The Lure of Large Numbers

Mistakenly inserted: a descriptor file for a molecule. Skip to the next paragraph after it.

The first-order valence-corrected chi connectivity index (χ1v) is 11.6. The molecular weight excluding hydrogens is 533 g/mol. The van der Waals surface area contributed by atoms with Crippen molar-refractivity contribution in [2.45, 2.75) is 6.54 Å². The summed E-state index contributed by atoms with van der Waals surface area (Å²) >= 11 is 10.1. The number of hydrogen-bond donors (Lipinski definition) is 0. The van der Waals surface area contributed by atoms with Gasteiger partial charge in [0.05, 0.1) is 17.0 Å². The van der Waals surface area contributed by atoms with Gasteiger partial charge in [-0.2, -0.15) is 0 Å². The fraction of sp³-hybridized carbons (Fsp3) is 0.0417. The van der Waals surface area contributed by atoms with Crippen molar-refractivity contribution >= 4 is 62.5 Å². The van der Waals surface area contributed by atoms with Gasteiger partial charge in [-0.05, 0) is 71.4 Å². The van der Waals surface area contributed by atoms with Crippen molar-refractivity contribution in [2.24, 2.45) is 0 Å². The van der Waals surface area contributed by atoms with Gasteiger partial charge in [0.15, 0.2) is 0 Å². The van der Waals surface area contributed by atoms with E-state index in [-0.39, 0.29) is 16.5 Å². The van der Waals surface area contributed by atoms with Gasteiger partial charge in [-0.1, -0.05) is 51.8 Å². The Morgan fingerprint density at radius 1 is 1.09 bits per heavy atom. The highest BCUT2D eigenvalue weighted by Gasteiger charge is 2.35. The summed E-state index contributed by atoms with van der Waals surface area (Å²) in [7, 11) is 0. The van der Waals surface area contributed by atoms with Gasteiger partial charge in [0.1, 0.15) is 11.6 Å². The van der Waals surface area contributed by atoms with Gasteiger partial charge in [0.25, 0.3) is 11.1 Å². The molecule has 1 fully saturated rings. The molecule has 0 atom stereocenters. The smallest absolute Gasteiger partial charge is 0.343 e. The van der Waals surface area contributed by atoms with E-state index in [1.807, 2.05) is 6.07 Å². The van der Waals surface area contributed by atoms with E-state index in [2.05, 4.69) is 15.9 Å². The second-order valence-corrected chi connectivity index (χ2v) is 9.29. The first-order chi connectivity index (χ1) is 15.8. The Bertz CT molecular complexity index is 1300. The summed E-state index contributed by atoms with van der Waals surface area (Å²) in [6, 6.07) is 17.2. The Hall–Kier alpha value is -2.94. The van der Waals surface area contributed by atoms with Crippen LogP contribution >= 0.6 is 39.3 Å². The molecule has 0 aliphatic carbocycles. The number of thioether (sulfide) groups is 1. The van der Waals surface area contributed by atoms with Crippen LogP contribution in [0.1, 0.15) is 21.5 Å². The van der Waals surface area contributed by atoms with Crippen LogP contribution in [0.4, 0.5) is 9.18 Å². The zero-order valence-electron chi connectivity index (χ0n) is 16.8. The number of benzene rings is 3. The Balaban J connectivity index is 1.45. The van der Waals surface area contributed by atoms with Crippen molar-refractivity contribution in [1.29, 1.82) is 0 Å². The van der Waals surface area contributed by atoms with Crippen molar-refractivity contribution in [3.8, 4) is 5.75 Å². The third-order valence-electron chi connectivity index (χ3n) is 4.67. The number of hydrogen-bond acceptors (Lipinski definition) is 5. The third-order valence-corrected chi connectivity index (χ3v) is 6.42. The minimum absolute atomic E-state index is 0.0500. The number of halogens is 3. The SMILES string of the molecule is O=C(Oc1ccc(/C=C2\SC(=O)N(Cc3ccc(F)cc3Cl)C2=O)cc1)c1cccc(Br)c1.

In this book review, Professor Ferejohn notes that recent works by Adrian Vermeule and Cass Sunstein both generally agree that judges do in practice frequently defer to “many minds” — to congressional majorities past or present, to executive branch policies, to judicial precedents, or to the public opinion — on important constitutional issues. Further, both works give reasons to believe that, in some circumstances, such deference is justified partly because the other branches are likely to make better-informed decisions than one or a few sitting judges could; however, the works’ authors differ greatly on how and when deference is owed to other branches or to the people. Professor Ferejohn’s concern is that both authors, to varying extents, focus too much on one kind of informational problem (aggregation) and too little on others (such as incentives to generate and transmit information).
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